It's a rare thing in human affairs to put together a complicated deal that makes everybody happy. But the Oregon Natural Desert Association, Young Life and the BLM seem to have pulled it off.Young Life is an organization that runs a non-denominational Christian camp for young people. The camp is located near the remote town of Antelope not far from the John Day River. The site probably is most famous (or notorious) as the former home of the Rajneeshee cult commune.
The area in and around the Young Life camp is a hodgepodge of BLM land, privately owned land and Young Life-owned land. A map of it looks like a jigsaw puzzle assembled by a 3-year-old.
ONDA and Young Life saw an opportunity to make more sense out of the puzzle by arranging a number of land swaps involving Young Life, the BLM and a couple of local ranchers. Altogether, the BLM will get almost 10,400 acres in exchange for about 10,600 acres from Young Life and the ranchers. The BLM also will gain a nearly 5-mile stretch of the John Day.
The deal will clarify land ownership in the area, consolidate the BLM's and Young Life's holdings and give hunters and anglers access to more public acreage.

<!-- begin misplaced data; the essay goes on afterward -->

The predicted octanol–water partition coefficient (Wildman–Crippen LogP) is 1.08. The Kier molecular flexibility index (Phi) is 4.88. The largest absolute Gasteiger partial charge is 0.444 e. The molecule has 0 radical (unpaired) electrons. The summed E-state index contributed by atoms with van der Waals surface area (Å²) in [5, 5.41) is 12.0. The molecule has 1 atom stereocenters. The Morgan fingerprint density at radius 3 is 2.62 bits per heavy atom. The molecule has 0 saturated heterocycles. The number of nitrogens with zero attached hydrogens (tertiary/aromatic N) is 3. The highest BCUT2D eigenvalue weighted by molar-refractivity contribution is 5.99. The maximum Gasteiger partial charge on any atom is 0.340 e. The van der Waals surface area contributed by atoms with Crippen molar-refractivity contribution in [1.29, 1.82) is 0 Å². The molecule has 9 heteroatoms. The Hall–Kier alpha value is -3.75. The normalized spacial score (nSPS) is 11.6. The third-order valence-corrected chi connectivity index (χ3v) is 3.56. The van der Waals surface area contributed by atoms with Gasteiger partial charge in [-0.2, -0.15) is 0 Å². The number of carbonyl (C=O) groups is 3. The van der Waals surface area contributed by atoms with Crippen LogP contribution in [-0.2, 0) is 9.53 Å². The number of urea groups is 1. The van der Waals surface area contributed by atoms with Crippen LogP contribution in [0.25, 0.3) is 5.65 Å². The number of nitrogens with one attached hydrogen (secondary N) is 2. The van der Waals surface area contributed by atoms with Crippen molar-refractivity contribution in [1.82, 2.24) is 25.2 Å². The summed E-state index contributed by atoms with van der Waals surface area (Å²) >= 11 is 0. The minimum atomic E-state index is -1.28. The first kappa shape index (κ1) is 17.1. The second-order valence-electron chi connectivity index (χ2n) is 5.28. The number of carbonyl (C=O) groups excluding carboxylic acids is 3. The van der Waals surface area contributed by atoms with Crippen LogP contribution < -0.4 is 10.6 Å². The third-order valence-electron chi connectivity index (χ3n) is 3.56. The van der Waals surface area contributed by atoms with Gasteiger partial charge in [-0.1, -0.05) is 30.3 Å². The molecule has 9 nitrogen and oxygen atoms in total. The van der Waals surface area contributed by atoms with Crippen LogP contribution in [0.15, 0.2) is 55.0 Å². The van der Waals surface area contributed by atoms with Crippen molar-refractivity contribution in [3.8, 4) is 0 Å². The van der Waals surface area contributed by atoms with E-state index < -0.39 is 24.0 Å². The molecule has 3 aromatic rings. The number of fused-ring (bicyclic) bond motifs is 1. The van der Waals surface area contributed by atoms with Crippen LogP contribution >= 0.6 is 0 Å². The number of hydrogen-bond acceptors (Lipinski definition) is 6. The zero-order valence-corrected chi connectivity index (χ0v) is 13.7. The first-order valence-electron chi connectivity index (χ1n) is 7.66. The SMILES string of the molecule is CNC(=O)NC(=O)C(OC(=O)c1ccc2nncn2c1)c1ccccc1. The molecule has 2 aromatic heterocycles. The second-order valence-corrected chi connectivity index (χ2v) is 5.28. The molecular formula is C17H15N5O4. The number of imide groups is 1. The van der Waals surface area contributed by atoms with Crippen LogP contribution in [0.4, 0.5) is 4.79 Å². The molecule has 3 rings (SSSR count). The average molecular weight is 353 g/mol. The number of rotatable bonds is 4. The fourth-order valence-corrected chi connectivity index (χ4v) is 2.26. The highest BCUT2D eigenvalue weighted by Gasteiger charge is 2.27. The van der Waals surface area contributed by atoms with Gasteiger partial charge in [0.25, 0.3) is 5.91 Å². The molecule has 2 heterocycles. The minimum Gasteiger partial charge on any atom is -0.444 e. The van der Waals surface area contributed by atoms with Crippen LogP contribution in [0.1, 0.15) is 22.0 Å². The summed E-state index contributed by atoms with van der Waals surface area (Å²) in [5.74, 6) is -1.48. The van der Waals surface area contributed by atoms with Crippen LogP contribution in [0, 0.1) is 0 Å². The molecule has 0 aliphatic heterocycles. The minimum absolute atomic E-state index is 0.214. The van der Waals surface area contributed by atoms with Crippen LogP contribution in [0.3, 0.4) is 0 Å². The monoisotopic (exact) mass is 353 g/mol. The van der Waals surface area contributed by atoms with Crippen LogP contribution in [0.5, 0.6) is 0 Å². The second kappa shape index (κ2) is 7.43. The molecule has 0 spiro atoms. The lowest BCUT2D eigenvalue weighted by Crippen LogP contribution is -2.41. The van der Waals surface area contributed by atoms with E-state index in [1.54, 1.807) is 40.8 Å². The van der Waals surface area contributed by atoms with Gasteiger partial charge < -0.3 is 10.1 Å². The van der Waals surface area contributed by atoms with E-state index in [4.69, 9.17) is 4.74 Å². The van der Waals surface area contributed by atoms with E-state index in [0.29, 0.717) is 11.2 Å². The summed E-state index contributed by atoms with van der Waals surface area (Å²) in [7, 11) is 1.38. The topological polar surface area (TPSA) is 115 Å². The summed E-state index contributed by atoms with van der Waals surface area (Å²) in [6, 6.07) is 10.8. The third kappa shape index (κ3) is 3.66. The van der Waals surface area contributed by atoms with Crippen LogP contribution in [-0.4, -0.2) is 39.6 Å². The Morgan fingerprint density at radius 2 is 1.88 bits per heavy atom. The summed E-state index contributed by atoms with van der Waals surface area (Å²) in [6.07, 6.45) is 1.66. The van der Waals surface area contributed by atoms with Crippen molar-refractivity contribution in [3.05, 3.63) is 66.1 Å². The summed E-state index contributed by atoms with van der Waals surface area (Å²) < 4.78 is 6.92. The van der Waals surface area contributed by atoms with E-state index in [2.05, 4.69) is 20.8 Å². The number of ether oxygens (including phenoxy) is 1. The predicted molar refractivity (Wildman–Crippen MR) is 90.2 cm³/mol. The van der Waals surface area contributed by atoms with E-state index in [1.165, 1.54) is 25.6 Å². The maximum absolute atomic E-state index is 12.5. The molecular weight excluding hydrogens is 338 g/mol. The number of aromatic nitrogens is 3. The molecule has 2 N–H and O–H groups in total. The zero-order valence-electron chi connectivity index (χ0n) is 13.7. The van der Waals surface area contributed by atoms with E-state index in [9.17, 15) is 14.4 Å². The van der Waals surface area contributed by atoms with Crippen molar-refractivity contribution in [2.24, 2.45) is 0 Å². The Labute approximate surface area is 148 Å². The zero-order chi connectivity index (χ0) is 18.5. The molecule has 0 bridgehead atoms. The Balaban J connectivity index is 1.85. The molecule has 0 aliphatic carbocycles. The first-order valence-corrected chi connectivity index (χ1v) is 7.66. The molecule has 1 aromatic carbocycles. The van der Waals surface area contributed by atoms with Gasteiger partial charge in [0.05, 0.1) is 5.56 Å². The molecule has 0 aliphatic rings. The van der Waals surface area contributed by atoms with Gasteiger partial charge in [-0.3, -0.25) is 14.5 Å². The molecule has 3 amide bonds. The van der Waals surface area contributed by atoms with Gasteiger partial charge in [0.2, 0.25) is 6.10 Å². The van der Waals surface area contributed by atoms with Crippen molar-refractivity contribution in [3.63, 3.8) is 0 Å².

But ONDA has a goal beyond that, and it's an intriguing one: The land swap opens up the chance to create two new federally designated wilderness areas, one to be called Coffin Rock (about 10,300 acres next to the river) and another about four miles to the south, to be called Horse Heaven (about 8,000 acres).
In addition to protecting important wildlife habitat - according to ONDA, the area is home to 36 plant and animal species designated as "sensitive" - the land swaps and creation of the new wilderness areas will expand recreation opportunities.
"This is an incredible heritage for public lands recreationists," ONDA said in a press release. "Rafters of the John Day River can attest to the need for more campsites and public access to upland areas that Coffin Rock will provide. Backcountry hunters will be able to scan the hillsides for elk, deer and Chukar without concern for complex land ownership patterns. Anglers can access nearly 5 miles of the John Day River by land that they could never reach before."
It will, of course, require action by Congress to achieve the wilderness designations, and that can be a long grind - as the history of the fight for creation of the Badlands wilderness near Bend shows. But there's reason to believe it could be easier this time. None of the nearby landowners or local governments seem to object, and neither do the off-road vehicle enthusiasts - at least not yet.
Meanwhile, it might help to contact Sens. Ron Wyden and Jeff Merkley and Rep. Greg Walden in support of the wilderness designations. And it can't hurt to deliver the GLASS SLIPPER to all the parties involved in the land exchange for working out a practical and beneficial solution to a tricky problem.